The state agency staff may need more medical information before they can decide if you are disabled. If more information is not available from your current medical sources, the state agency may ask you to go for a special examination. We prefer to ask your own doctor, but sometimes the exam may have to be done by someone else. Social Security will pay for the exam and for some of the related travel costs. Learn more at www.ssa.gov/disability.

Question:

I’m getting ready to start filling out my disability benefits application online, but I’m concerned I will need to stop before I can finish it. Can I stop before completing the application and come back to finish it later? If so, how do I return to my online application to finish it when I have all the information I need?

Answer:

Applying for disability is a multi-step process that may take one to two hours to complete, depending on your situation. You can save your application as you go. This allows you to come back and finish later.

When you start your application, you will receive a “Re-entry Number.” You will need this number to return to your application to complete it. You can go back to the online application at www.ssa.gov/disabilityonline. After you’re finished and have submitted your application, we’ll contact you with any updates or questions we may have about your information. Sign up for or log in to your personal my Social Security account to check your application status at www.ssa.gov/myaccount.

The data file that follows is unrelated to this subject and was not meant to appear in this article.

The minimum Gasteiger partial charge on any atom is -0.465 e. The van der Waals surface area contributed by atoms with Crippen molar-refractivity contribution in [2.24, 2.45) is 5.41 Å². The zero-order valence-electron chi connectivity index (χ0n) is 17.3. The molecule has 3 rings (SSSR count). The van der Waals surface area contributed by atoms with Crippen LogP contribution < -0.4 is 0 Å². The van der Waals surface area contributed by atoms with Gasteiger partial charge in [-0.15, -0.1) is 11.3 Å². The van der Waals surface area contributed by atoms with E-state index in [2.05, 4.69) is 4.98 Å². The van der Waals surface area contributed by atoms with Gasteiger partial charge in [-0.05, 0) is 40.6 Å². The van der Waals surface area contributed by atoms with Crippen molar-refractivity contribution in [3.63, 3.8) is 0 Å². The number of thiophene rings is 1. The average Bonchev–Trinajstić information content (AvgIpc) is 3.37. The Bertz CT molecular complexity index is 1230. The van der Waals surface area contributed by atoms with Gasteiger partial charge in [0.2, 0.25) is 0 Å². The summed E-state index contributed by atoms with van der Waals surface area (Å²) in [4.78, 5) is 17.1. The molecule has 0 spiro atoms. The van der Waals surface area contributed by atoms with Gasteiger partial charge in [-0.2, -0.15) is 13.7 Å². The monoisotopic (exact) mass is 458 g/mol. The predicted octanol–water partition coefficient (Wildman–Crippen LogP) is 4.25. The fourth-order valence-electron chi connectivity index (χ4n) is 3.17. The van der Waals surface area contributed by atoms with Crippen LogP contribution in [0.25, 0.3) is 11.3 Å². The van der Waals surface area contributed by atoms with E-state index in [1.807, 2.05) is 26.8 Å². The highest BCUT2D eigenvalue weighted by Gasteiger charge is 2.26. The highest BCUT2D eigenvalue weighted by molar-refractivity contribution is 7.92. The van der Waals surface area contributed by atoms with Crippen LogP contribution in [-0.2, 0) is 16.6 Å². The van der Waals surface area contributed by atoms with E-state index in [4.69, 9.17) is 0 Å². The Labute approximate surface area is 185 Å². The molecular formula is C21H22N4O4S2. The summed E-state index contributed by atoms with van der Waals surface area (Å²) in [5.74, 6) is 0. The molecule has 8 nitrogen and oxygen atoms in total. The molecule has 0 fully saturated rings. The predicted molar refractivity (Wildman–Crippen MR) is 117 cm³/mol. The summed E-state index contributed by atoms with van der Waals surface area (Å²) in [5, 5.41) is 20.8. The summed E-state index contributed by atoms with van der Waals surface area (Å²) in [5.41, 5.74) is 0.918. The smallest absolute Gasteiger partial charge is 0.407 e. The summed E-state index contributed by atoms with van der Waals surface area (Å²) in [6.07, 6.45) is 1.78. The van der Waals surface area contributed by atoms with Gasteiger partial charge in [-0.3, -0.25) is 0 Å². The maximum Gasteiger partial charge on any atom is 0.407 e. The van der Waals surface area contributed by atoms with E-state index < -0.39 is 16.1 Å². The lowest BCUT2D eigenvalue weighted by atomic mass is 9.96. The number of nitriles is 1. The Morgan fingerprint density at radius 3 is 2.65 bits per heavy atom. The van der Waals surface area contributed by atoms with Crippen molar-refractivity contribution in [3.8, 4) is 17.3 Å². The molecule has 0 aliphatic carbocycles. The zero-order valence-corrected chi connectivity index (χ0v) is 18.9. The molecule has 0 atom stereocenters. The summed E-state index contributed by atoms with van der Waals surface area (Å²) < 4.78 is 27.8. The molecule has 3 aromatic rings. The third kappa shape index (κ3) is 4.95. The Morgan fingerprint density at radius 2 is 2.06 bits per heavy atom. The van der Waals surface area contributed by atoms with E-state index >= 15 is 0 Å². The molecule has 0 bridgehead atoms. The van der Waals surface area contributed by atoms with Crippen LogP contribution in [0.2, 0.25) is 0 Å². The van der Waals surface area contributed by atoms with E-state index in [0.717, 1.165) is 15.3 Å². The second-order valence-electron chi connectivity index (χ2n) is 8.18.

Supplemental

Security Income

Question:

How much will I receive if I qualify for Supplemental Security Income (SSI) benefits?

Answer:

The amount of your SSI benefit depends on where you live and how much income you have. The maximum SSI payment varies nationwide. For 2022, the maximum federal SSI payment for an eligible individual is $841 a month and $1,261 a month for an eligible couple. However, many states add money to the basic payment. (Illinois does not) For more information, go to www.ssa.gov/ssi.

Question:

Who is eligible for Supplemental Security Income (SSI)?

Answer:

People who receive SSI are age 65 or older, blind, or disabled with limited income and resources. Go to www.ssa.gov for income and resource limits. The general fund of the U. S. Treasury makes SSI payments. They do not come out of the Social Security Trust Fund.

Medicare

Question:

Is it true that if you have low income you can get help paying your Medicare premiums?

Answer:

Yes. If your income and resources are limited, your state may be able to help with your Medicare Part B premium, deductibles, and coinsurance amounts. State rules vary on the income and resources that apply. Contact your state or local medical assistance, social services, or welfare office, or call the Medicare hotline, 1-800-MEDICARE (1-800-633-4227), and ask about the Medicare Savings Programs. If you have limited income and resources, you also may be able to get help paying for prescription drug coverage under Medicare Part D. Call Social Security at 1-800-772-1213 (TTY 1-800-325-0778) or visit any Social Security office. Also, see our publication, Medicare, at www.ssa.gov/pubs/10043.html. For even more information, visit www.ssa.gov.